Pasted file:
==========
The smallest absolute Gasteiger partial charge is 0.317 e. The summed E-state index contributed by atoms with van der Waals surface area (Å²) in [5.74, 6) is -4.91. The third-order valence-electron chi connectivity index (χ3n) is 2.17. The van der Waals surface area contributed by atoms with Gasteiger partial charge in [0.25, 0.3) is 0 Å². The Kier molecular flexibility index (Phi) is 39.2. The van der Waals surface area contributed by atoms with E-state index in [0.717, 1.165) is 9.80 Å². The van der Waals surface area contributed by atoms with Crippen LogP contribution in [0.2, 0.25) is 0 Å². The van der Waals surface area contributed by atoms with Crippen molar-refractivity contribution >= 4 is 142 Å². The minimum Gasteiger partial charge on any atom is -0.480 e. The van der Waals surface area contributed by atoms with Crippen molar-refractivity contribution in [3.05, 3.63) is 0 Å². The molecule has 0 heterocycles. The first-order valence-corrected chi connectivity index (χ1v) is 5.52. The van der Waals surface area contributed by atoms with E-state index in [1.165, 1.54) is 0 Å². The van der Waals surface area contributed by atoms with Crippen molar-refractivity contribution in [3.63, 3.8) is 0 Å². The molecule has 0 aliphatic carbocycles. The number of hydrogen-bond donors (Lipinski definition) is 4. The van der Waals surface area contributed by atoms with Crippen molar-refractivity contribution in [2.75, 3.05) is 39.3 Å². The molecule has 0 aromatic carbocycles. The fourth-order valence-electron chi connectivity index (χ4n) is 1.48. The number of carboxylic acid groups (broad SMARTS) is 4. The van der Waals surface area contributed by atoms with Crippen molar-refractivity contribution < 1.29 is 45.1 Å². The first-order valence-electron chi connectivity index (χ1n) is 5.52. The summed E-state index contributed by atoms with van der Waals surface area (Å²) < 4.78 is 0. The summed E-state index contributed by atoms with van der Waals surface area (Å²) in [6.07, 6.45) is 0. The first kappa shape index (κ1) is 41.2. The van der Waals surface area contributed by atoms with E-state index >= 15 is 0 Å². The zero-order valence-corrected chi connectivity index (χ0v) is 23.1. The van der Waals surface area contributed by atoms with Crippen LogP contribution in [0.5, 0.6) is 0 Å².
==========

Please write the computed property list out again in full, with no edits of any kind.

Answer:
The smallest absolute Gasteiger partial charge is 0.317 e. The summed E-state index contributed by atoms with van der Waals surface area (Å²) in [5.74, 6) is -4.91. The third-order valence-electron chi connectivity index (χ3n) is 2.17. The van der Waals surface area contributed by atoms with Gasteiger partial charge in [0.25, 0.3) is 0 Å². The Kier molecular flexibility index (Phi) is 39.2. The van der Waals surface area contributed by atoms with E-state index in [0.717, 1.165) is 9.80 Å². The van der Waals surface area contributed by atoms with Crippen LogP contribution in [0.2, 0.25) is 0 Å². The van der Waals surface area contributed by atoms with Crippen molar-refractivity contribution >= 4 is 142 Å². The minimum Gasteiger partial charge on any atom is -0.480 e. The van der Waals surface area contributed by atoms with Crippen molar-refractivity contribution in [3.05, 3.63) is 0 Å². The molecule has 0 heterocycles. The first-order valence-corrected chi connectivity index (χ1v) is 5.52. The van der Waals surface area contributed by atoms with E-state index in [1.165, 1.54) is 0 Å². The van der Waals surface area contributed by atoms with Crippen molar-refractivity contribution in [3.63, 3.8) is 0 Å². The molecule has 0 aliphatic carbocycles. The number of hydrogen-bond donors (Lipinski definition) is 4. The van der Waals surface area contributed by atoms with Crippen molar-refractivity contribution in [2.75, 3.05) is 39.3 Å². The molecule has 0 aromatic carbocycles. The fourth-order valence-electron chi connectivity index (χ4n) is 1.48. The number of carboxylic acid groups (broad SMARTS) is 4. The van der Waals surface area contributed by atoms with Crippen molar-refractivity contribution < 1.29 is 45.1 Å². The first-order valence-electron chi connectivity index (χ1n) is 5.52. The summed E-state index contributed by atoms with van der Waals surface area (Å²) < 4.78 is 0. The summed E-state index contributed by atoms with van der Waals surface area (Å²) in [6.07, 6.45) is 0. The first kappa shape index (κ1) is 41.2. The van der Waals surface area contributed by atoms with E-state index >= 15 is 0 Å². The zero-order valence-corrected chi connectivity index (χ0v) is 23.1. The van der Waals surface area contributed by atoms with Crippen LogP contribution in [0.5, 0.6) is 0 Å².